“I think there’s a bright future here—but I’ve only really been optimistic the last five or six months,” says farmer Ted Hutten, who is co-president of the co-op that runs the market.
Hutten and I sit near his tables—piled with root vegetables, cabbages, fruit, juice, and leafy greens from the greenhouse. To my left, customers line up at Que Tal Restaurante Mexicano for taquitos. Downstairs, I can see a couple lingering over coffee in mismatched vintage cups at the quirky General Café. Behind me, Angus McIllwraith has sold out of his homegrown shiitake mushrooms; instead of heading home, he’s sticking around and chatting with shoppers.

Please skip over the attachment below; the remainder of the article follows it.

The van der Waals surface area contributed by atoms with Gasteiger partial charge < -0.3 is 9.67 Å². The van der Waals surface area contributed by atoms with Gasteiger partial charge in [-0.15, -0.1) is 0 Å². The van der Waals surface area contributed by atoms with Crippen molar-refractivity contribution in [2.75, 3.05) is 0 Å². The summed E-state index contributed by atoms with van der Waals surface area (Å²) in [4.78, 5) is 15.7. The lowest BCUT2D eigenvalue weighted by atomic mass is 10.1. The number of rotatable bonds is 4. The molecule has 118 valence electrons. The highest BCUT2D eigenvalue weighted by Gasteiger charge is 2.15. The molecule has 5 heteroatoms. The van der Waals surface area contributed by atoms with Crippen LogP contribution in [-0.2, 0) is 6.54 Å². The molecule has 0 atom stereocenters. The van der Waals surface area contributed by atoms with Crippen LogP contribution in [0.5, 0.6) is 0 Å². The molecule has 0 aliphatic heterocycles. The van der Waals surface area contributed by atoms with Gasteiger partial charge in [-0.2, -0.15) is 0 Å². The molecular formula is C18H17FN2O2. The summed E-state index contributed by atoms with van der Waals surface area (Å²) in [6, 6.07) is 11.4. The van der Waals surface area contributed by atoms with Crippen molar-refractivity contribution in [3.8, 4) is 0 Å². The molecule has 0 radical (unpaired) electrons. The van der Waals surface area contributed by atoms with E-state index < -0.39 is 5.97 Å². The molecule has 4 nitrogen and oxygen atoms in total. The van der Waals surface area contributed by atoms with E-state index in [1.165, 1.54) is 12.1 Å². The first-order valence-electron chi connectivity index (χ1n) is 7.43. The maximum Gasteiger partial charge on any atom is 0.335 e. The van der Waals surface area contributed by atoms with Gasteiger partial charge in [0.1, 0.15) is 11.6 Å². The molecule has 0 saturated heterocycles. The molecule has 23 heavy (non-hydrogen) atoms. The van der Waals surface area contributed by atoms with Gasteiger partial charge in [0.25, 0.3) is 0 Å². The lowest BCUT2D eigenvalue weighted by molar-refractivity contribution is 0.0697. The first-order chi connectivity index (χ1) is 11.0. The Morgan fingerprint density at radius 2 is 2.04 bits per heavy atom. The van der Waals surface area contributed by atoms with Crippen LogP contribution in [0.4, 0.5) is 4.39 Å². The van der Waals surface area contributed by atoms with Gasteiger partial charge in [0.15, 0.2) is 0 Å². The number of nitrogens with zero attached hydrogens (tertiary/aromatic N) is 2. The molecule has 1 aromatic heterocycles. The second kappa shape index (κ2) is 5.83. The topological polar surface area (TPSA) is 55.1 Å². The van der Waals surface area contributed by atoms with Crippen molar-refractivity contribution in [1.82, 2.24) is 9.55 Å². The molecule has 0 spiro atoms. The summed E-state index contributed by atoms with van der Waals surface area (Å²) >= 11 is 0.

For the last 28 years, Hutten has been a market fixture (sales in his first week came to a grand total of $55). He gave the Seaport Market a try when it first opened, but only lasted three months. The new market had longer opening hours, and he wanted to get home to water his greenhouse in the afternoon. “I stayed behind at this market because I wanted something that offered me a chance to retail my products without sacrificing my sanity and my home life more than I already do,” he explains. “It’s Saturday morning only, from 7 a.m. to 1 p.m. There is something really neat in knowing you only have that six-hour period to buy your produce. And it allows me to do what I do best, which is farming,” Hutten says.